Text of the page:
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Lifespan of monopodial orchids.

This is a discussion on Lifespan of monopodial orchids. within the General Orchid Culture forums, part of the Orchid Culture category; I have been told that orchids can life "forever" (I guess it was rather an ...

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    Default Lifespan of monopodial orchids.

    I have been told that orchids can life "forever" (I guess it was rather an exaggeration). Apparently the reason was simple: the orchids produce a new growth, and, while old pseudobulbs can die, there is always another one to replace them. My question is, which is the lifespan of monopodial orchids, then?

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    If the plant is well cared for, it can be for a long time. My oldest Phal. is more than twenty years old and still going strong .

    susan

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    Susan that just awesome... a 20yrs old phal whoa.... i'd be lucky if i can get a phal to live for just a year in my care hehehe. How big is your phal now?

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    Totally agree with you Randy...I count them by the months...let the years take care of itself......

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    I don't think monopodials, or for that matter any orchid has a 'life-span' and die of old age. Those that die on us die from diseases, attacks from pests, accidents or from bad culture.

    In nature they thrive and flourish unless the ecosystem has been upset by nature itself or most probably by human intervention.

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    I've seen a few orchids that are 20+ years old and they can get really big, and when they bloom they put on such a wondeful show. I think that orchid can probably live forever as long as it doesnt get infected with a virus and it gets the culture it needs

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    But all plants have a lifespan. All but orchids, apparently. Why can phals and other monopodial plants live forever? I should ask a biologist or something. I wish I knew one.

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    As a plant molecular biologist I can shed some more light on this topic for those interested.

    I would like to give you an analogy of a food recipe.

    1) I have a master recipe for a chocolate cake, I pass on the recipe with the exact ingredients and quantities to a friend.

    2) My friend makes a minor error unknowingly, he uses 2% milk instead of 3.5 % milk in the recipe, the cake quality changes only slightly, but it is still a delicious chocolate cake.

    3) He now passes on this altered recipe to his friend who uses say a 100 ml of the There is constant wear and tear of cells and hence old cells die and new cells milk instead of 120 ml, the result still is a drier chocolate cake.

    4) Now this further altered recipe is passed on to another friend who reduces the amount of coco and increases the amount of flour.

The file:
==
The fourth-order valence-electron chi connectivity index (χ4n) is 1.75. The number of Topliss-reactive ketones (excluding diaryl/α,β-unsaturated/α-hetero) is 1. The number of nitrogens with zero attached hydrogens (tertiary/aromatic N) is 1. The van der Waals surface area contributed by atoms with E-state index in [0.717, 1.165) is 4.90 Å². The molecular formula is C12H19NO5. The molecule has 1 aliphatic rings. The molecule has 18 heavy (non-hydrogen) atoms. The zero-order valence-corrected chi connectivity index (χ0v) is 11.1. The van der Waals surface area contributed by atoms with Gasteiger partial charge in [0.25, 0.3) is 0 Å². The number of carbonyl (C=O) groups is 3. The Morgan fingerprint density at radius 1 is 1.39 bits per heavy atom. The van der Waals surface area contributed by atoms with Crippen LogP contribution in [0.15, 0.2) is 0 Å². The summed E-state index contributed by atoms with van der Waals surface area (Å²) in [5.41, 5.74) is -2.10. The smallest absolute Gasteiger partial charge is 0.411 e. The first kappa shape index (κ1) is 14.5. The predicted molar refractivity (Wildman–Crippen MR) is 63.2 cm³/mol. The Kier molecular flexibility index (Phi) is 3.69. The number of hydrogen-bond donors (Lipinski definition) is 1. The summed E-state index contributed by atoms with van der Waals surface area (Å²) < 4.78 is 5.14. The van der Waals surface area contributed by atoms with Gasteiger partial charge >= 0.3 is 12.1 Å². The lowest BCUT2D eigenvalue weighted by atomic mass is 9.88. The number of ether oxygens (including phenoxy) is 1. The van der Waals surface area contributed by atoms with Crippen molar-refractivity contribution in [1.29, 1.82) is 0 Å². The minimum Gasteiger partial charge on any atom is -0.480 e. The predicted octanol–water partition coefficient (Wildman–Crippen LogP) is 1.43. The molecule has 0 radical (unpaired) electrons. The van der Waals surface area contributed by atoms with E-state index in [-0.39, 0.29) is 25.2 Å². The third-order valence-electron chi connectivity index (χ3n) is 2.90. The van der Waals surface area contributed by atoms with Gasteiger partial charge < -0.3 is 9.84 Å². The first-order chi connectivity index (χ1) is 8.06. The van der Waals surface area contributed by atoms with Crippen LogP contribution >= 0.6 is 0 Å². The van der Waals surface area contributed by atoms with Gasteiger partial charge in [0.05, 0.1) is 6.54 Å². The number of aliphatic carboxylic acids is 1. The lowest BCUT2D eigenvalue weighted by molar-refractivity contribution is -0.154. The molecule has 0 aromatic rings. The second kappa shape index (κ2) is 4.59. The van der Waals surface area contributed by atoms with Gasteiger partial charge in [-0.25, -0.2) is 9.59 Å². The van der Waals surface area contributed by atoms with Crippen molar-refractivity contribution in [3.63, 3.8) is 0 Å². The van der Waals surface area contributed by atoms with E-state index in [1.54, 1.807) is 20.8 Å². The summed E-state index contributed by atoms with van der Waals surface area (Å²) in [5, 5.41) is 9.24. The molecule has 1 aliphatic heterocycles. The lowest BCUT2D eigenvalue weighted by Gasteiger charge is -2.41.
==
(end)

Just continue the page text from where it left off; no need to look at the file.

Now imagine this happening hundreds and hundreds of time, in the end the recipe will become so flawed that the result be NO chocolate cake !!

    As you can see the errors done at each step are minor but when you add them up they are significant to the point that reproducing the recipe is not possible

    Now all living things have a recipe/ basic blue print or a design so to say which is DNA ( RNA or even proteins). Each cell passes on the blueprint or recipe to the next cells which are its daughter cells. As happens with the cake recipe there are errors in the execution, very minor in nature but errors, and the blue print is slightly altered. Over the years these errors accumulate and the blue print is altered significantly, this is what is called a mutation. Now further as time passes mutations begin to accumulate such that there is a significant alteration in the function of tissues, organs or organ systems, if that function is a vital one like respiration, digestion etc the organism perishes as it is unable to do the vital function. This is the basic process of aging in all living organisms.

    So if it was not for disease plants still wouldn't be immortal, some day they would be so mutated and full of flaws that they wouldn't be able to photosynthesize, absorb water/ nutrients sufficiently or lose their ability to produce new cells itself and finally die.

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    Oh its soo long, I didn't realize it. Coming back to the original question the lifespan of any orchid or any perennial plant for that matter will be well over the life span of a couple of generations of humans for sure. I am already thinking about an insurance policy or a foundation that will take care of my orchids after me, in case my future generations are not so keen on keeping my orchids happy LOL.

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    Well, that's a great explanation. Thanks! I wasn't actually expecting a biologist to pop out, hahaha!

    It's definitely a good idea, haha. Who knows?

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